Taylor said the key to helping victims (and stopping a repeat juvenile offender) is communication among school leaders, police, prosecutors and social services, especially since some research indicates child predators are often also sex crime victims.

“Why is a child offending on another child? We want to get that offender-child the appropriate help,” she said.

She added: “We always have a full commitment to the victims of these cases. 100% commitment to the victims.”

Fairfax finds a different way

Debra Miller finds comfort in the uncomfortable.

As Youth Education and Outreach Specialist for the Fairfax County Department of Family Services, part of her job is visiting high schools and talking about dating violence, toxic relationships, and sexual, emotional and physical abuse.

Debra Miller, Youth Education and Outreach Specialist for the Fairfax County Department of Family Services (Photo via LinkedIn)

The HYPE project — Healthy Youth Prevention Education — is not part of mandatory sex education, but rather an eight-part prevention program funded by the county’s Domestic and Sexual Violence Services.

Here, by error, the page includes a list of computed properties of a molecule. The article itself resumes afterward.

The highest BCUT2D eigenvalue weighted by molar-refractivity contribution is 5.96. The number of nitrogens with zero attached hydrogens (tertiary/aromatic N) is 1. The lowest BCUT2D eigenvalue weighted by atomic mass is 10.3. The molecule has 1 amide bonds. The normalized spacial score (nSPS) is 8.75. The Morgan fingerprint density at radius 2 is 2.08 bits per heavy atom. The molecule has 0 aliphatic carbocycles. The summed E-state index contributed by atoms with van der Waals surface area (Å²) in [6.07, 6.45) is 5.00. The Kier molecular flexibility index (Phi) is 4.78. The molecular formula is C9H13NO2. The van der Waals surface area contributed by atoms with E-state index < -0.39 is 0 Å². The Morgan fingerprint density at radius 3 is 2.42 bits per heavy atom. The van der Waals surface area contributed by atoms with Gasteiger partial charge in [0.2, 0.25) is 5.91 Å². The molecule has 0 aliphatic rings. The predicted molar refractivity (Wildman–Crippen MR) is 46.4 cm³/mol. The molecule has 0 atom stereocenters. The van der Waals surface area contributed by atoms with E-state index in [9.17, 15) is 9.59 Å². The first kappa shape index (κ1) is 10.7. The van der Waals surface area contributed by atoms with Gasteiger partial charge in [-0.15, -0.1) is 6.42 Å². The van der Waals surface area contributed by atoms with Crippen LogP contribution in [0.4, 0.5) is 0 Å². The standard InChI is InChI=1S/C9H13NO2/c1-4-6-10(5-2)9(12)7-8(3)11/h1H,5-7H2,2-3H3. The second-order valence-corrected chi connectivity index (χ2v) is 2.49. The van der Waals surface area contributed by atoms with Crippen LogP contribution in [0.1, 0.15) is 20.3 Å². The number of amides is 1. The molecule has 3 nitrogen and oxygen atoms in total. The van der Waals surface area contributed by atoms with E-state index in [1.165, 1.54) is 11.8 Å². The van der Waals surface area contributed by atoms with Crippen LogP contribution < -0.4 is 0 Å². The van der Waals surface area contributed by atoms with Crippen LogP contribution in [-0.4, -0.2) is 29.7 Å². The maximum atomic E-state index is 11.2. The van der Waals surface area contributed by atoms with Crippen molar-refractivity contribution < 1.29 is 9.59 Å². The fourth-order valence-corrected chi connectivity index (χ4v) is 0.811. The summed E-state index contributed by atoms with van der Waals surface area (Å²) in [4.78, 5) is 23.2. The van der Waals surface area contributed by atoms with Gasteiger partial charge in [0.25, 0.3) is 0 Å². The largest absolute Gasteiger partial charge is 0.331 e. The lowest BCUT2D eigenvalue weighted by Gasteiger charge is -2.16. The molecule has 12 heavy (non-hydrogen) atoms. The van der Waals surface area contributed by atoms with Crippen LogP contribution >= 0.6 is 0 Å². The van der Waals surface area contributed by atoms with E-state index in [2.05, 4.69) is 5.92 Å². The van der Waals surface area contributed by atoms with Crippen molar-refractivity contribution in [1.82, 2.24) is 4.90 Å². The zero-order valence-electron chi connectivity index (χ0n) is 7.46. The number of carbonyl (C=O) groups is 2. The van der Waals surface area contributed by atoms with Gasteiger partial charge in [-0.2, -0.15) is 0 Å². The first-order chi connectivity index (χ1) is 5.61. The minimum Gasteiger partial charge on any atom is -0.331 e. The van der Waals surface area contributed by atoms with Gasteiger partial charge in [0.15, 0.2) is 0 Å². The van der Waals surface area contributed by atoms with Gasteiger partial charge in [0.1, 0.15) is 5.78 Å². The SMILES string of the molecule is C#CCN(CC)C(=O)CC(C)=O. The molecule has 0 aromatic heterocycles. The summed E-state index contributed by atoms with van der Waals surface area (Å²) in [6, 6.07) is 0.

“We know how common abuse is. Often, we hear someone say, ‘I didn’t know that was abuse,’ or ‘I didn’t think someone would believe me,’ or ‘I didn’t want to feel ashamed because this is my fault,’ ” Miller told IRW in a recent interview. “It can be a lot harder for teenagers to come forward.”

Because of a hesitancy to report abuse against a peer, Miller believes the approximately 12,000 cases of sexual assault and harassment reported to the Virginia Department of Education in five years is a conservative figure.

Although now more than three years old, data collected by the federal Department of Education supports that assertion. Nearly 100,000 schools in all 50 states, the District of Columbia and Puerto Rico responded to a voluntary survey regarding sexual assault. During the 2017-2018 school year, districts reported 13,114 sexual assaults and 685 rapes or attempted rapes. Sexual assault was defined as threatened rape, fondling, indecent liberties or child molestation. Two years earlier, schools reported approximately 9,600 sexual assault-related incidents — a 36% increase between the 2015 and 2018 surveys. The Department of Education has not released additional data since.

But a state-by-state review of the latest detailed data raises questions about the survey’s accuracy.